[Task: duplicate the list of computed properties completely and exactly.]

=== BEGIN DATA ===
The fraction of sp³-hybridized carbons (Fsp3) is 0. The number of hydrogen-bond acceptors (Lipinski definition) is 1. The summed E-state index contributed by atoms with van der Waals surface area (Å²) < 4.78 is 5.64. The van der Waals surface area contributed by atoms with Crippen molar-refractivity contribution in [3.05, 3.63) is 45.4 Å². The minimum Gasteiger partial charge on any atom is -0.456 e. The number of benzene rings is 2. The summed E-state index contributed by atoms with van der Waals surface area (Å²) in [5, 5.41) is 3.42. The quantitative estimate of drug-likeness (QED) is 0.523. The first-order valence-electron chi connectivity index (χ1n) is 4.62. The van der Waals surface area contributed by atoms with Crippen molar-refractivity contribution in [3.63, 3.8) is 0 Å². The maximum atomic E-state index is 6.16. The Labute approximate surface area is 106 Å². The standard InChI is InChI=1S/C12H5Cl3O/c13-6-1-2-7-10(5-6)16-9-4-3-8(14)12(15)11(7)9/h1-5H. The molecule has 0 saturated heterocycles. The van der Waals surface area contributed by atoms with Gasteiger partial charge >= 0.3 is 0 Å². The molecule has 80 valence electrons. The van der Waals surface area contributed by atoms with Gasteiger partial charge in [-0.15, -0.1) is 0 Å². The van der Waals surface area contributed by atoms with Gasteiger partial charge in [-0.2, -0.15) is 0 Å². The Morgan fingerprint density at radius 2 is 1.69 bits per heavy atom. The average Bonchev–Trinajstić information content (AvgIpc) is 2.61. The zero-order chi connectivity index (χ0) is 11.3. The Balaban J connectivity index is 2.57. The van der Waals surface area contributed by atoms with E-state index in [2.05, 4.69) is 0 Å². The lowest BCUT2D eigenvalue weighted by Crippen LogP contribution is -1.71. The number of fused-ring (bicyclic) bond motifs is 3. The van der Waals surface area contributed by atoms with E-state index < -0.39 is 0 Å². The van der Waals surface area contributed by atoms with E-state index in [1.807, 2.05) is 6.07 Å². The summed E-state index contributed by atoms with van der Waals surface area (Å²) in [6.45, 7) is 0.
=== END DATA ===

The fraction of sp³-hybridized carbons (Fsp3) is 0. The number of hydrogen-bond acceptors (Lipinski definition) is 1. The summed E-state index contributed by atoms with van der Waals surface area (Å²) < 4.78 is 5.64. The van der Waals surface area contributed by atoms with Crippen molar-refractivity contribution in [3.05, 3.63) is 45.4 Å². The minimum Gasteiger partial charge on any atom is -0.456 e. The number of benzene rings is 2. The summed E-state index contributed by atoms with van der Waals surface area (Å²) in [5, 5.41) is 3.42. The quantitative estimate of drug-likeness (QED) is 0.523. The first-order valence-electron chi connectivity index (χ1n) is 4.62. The van der Waals surface area contributed by atoms with Crippen molar-refractivity contribution in [3.63, 3.8) is 0 Å². The maximum atomic E-state index is 6.16. The Labute approximate surface area is 106 Å². The standard InChI is InChI=1S/C12H5Cl3O/c13-6-1-2-7-10(5-6)16-9-4-3-8(14)12(15)11(7)9/h1-5H. The molecule has 0 saturated heterocycles. The van der Waals surface area contributed by atoms with Gasteiger partial charge >= 0.3 is 0 Å². The molecule has 80 valence electrons. The van der Waals surface area contributed by atoms with Gasteiger partial charge in [-0.15, -0.1) is 0 Å². The van der Waals surface area contributed by atoms with Gasteiger partial charge in [-0.2, -0.15) is 0 Å². The Morgan fingerprint density at radius 2 is 1.69 bits per heavy atom. The average Bonchev–Trinajstić information content (AvgIpc) is 2.61. The zero-order chi connectivity index (χ0) is 11.3. The Balaban J connectivity index is 2.57. The van der Waals surface area contributed by atoms with E-state index in [2.05, 4.69) is 0 Å². The lowest BCUT2D eigenvalue weighted by Crippen LogP contribution is -1.71. The number of fused-ring (bicyclic) bond motifs is 3. The van der Waals surface area contributed by atoms with E-state index < -0.39 is 0 Å². The van der Waals surface area contributed by atoms with E-state index in [1.807, 2.05) is 6.07 Å². The summed E-state index contributed by atoms with van der Waals surface area (Å²) in [6.45, 7) is 0.